Apart from cycling and sailing (incidentally, by the end of the week I'd progressed to a Laser 3, which I'm reliably informed is the Porsche of dinghies), we also made several snorkelling trips to coral-fringed lagoons before kitting up for a dive out on the offshore reef. Two of our group had only donned scuba equipment for the first time a couple of hours before the trip in an introductory session in the pool; now they were about to descend to the coral floor of the Indian Ocean.
As we did one final check on the bucking boat, our dive-master, Tim, whetted our appetites by claiming that although he'd dived all over the world, Kenya – and particularly Kilifi – was hard to beat. "The only place that compares – and I've dived the Caribbean, Indonesia, the Red Sea, Oman, Mexico and the Med – is Thailand. But here, we haven't as many fishermen emptying the sea and destroying the coral with dynamite!" True to his word, as we finned our way through a garden of coral outcrops, wrasse, chocolate dips, lion fish, sweet lips, and a moray eel put on a spectacular show for us.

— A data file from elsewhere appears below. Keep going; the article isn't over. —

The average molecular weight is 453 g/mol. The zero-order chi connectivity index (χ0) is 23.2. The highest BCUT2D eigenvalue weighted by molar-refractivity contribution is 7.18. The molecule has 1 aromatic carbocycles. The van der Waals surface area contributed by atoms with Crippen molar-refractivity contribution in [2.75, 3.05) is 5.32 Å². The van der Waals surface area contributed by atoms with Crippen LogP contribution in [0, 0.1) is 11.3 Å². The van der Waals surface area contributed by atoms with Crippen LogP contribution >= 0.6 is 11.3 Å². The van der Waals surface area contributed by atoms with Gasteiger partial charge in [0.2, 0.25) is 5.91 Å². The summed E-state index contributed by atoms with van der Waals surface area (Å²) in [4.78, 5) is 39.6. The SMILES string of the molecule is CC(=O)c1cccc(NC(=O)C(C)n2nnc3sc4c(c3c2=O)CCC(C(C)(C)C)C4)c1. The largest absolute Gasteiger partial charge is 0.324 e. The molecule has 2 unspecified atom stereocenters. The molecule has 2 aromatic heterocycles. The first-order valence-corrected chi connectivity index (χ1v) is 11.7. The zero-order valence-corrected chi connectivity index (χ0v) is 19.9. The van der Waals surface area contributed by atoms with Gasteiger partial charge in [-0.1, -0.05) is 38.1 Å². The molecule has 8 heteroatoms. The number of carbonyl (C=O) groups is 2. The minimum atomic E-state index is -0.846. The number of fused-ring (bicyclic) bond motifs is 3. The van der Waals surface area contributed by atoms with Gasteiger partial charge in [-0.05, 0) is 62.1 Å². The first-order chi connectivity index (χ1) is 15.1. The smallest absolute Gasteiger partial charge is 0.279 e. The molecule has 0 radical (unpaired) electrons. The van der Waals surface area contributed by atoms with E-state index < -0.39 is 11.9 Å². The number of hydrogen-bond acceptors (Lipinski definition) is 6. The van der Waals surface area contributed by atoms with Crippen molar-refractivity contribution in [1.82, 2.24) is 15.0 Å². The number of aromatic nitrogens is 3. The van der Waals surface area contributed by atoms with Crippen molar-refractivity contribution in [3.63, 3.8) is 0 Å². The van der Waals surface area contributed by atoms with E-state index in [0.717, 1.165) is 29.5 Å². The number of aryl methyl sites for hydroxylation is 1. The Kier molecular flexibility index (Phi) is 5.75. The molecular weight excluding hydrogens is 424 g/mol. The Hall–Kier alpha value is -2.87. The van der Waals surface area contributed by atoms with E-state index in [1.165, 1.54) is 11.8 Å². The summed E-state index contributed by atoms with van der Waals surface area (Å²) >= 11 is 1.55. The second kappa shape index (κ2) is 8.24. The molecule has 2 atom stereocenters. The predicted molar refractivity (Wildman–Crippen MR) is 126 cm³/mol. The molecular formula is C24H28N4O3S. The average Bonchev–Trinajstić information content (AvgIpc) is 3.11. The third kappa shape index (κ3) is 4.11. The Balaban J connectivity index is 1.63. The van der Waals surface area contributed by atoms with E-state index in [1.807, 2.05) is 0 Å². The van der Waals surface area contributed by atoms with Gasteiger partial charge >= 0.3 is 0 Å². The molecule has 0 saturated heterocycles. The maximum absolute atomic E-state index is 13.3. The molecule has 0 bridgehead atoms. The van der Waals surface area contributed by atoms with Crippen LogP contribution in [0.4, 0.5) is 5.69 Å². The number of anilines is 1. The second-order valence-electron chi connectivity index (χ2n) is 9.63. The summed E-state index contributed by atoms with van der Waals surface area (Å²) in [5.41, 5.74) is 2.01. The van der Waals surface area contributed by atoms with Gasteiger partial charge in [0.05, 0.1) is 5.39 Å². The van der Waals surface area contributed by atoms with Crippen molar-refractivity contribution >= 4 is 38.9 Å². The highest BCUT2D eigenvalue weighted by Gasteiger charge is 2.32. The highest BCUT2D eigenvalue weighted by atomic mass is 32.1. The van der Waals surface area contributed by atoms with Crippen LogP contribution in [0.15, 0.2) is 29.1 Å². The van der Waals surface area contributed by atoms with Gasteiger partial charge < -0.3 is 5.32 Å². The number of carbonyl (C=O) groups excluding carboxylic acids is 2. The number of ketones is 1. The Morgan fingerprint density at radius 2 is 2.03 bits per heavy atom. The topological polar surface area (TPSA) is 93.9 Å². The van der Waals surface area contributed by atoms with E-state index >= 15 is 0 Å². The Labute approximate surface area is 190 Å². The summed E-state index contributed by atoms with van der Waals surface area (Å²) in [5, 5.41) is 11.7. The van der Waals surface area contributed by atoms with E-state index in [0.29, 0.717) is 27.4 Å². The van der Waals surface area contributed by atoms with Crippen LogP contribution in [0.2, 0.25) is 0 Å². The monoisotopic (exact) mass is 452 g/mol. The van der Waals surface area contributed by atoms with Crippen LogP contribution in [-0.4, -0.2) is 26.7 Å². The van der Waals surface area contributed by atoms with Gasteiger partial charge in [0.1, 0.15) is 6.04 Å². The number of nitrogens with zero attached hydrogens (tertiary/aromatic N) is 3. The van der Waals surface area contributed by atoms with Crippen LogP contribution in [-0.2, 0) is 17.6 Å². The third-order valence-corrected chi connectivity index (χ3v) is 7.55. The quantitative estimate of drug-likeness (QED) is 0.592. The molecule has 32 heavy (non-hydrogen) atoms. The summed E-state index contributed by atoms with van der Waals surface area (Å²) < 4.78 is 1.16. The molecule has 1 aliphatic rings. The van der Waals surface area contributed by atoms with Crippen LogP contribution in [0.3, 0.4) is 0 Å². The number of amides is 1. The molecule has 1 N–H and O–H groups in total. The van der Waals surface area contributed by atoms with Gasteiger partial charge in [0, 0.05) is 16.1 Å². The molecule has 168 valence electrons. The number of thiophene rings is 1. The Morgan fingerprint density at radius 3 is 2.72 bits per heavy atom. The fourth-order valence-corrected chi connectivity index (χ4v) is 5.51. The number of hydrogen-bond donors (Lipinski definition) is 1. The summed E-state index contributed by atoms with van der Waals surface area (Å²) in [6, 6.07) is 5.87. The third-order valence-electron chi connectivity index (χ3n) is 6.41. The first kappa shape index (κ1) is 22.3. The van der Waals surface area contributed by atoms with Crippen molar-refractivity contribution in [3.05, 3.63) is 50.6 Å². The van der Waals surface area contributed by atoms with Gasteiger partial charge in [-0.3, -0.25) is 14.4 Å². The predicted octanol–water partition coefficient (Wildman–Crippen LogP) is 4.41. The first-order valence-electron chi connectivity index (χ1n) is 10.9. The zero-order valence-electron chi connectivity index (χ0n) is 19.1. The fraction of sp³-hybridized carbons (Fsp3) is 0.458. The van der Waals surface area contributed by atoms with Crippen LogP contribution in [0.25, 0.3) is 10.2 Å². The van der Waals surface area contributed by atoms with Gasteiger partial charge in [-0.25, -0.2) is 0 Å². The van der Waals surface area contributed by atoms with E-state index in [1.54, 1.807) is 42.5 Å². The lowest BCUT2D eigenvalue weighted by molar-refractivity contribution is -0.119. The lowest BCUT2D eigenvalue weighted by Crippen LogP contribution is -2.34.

We also tried windsurfing and "bayak" – canoeing to lunch at a boat club upstream and then cycling back to base. But we soon turned our attention inland. The coastal playground and beaches may be huge draws, but to visit Kenya and not go on safari would be like going to Rome and skipping the Colosseum.